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Corey Kispert had a somewhat promising rookie year for the Washington Wizards

Washington Wizards v Charlotte Hornets
Wizards guard Corey Kispert
Photo by Brock Williams-Smith/NBAE via Getty Images

While Corey Kispert’s rookie season rated a bit below average, overall it was reasonably encouraging. Injuries forced him into the starting lineup, where his strengths (shooting and cutting, primarily) and weaknesses (defense, playmaking, rebounding) were on display.

I had him ranked 7th overall in my pre-draft analysis, and while he wouldn’t have been my pick at 15 (Turkish big man Alperen Sengun ranked 5th — and went 16th to the Houston Rockets), it’s fair say Kispert outperformed his draft slot.

According to my PPA metric (in PPA, average is 100 and higher is better — click here for additional information) Kispert was this season 8th most productive rookie, both per possession and totals.

Two players slipped past him in the per possession rankings — Isaiah Jackson and Herbert Jones. In total production, Jackson and Indiana’s Chris Duarte drop (both had their minutes limited by injuries) and Jalen Green from the Houston Rockets and Ayo Dosunmu move ahead.

The narrative of young guys improving this season was mostly fiction, but at least somewhat true for Kispert. His PPA after the team’s first 53 games (he appeared in 48 of them) was 82. In the 29 games after he became a full-time starter, his PPA was 92. For the full season: 87.

His rolling 20-game PPA hit 100 (exactly league average) after the team beat the Los Angeles Lakers in March. He pushed it to a season-high 106 with hot shooting against the Charlotte Hornets in the season finale.

Kevin Broom

The key:

  • Wizards silver = rolling PPA after each game
  • Wizards red = 5-game rolling average PPA
  • Wizards blue = 10-game rolling average PPA
  • Cherry Blossom pink = 20-game rolling average PPA

Entering the NBA draft, Kispert’s only plus NBA attribute was his three-point shooting. That largely deserted him in the early going. He came out bricking threes and continued just long enough to make fans start wondering. After 22 games, he was 9-44 from downtown — an anemic 20.5%.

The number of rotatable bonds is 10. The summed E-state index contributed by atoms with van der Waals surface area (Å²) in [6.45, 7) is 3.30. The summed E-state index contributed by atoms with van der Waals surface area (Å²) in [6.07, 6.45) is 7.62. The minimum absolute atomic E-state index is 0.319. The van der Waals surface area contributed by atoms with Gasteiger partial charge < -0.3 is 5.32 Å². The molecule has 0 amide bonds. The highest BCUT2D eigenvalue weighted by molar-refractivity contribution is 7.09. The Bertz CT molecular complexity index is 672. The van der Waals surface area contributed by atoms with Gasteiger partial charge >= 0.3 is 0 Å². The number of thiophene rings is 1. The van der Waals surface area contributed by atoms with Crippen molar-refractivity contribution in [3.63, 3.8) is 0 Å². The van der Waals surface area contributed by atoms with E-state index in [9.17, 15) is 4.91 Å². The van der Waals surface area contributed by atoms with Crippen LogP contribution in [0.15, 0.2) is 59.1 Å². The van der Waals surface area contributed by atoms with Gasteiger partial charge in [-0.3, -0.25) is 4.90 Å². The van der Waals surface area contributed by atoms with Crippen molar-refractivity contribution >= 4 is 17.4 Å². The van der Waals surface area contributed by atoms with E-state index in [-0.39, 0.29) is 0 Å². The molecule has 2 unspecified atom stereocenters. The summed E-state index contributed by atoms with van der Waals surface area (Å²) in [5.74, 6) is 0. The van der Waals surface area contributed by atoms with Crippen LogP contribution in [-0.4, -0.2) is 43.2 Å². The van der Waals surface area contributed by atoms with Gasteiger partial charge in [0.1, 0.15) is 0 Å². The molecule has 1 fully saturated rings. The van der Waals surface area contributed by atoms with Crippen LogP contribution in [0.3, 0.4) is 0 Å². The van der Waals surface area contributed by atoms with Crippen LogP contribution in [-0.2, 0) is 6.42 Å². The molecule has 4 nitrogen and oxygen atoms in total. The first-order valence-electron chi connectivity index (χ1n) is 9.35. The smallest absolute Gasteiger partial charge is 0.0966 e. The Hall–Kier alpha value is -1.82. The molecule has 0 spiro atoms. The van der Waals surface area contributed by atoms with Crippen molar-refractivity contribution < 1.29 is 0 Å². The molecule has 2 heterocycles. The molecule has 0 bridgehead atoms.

Over his final 55 games, he connected on 103-276 — 37.3%. In the 29 games after he became a full-time starter, he shot 67-168 — 37.6%. That’s good enough to attract defensive attention with sufficient volume, and his 8.8 three-point attempts per 100 possessions probably meets that threshold.

Kispert showed some ability to attack closeouts with right-hand dribble and was a good cutter within the context of the team’s offense. He also shot a well-above-average 62.9% on twos, powered by excellent at-rim finishing (79.1%) and superb floater range efficiency (51.5%). He took few midrange jumpers or long twos.

Ideally, he’ll figure out a way to convert some of those floaters (13.2% of his total FGA) into at-rim attempts (16.7% of total FGA). That could also help get him more trips to the FT line (just 1.7 attempts per 100 team possessions) where he’s a superb 87.1% shooter.

While his usage rate was an extremely low 13.9%, that’s okay for a three-point shooting specialist off the bench. If the team was health and/or good, he wouldn’t have been starting, and his three-point shooting could have provided some solid value.

What does he need to work on this offseason:

  1. Shooting — He finished up the year shooting at an acceptable level, but if he’s going to be more than an 8th or 9th man, he needs to advance to excellent. That means 40% or higher from three-point range.
  2. Defense — The role is 3 AND D, and Kispert got cooked way too often to play a major role in high-stakes games.
  3. Strength — Like most rookies, he needs to work on his body. It’ll help with the first two.
  4. Getting open — While creating shots with the ball has reached the point of fetish in the NBA, there’s huge value in being able to create looks without the ball. Stephen Curry is the leading practitioner, and Kispert would do well to study and emulate guys like Curry, J.J. Redick and Ray Allen.

Rookie of the Year and All-Rookie

By the way, I think NBA awards voters got it right when picking Toronto Raptors G/F/C Scottie Barnes as Rookie of the Year.

Here’s what my All-Rookie ballot would have looked like (in order by most total production), if I had one:

First Team

Second Team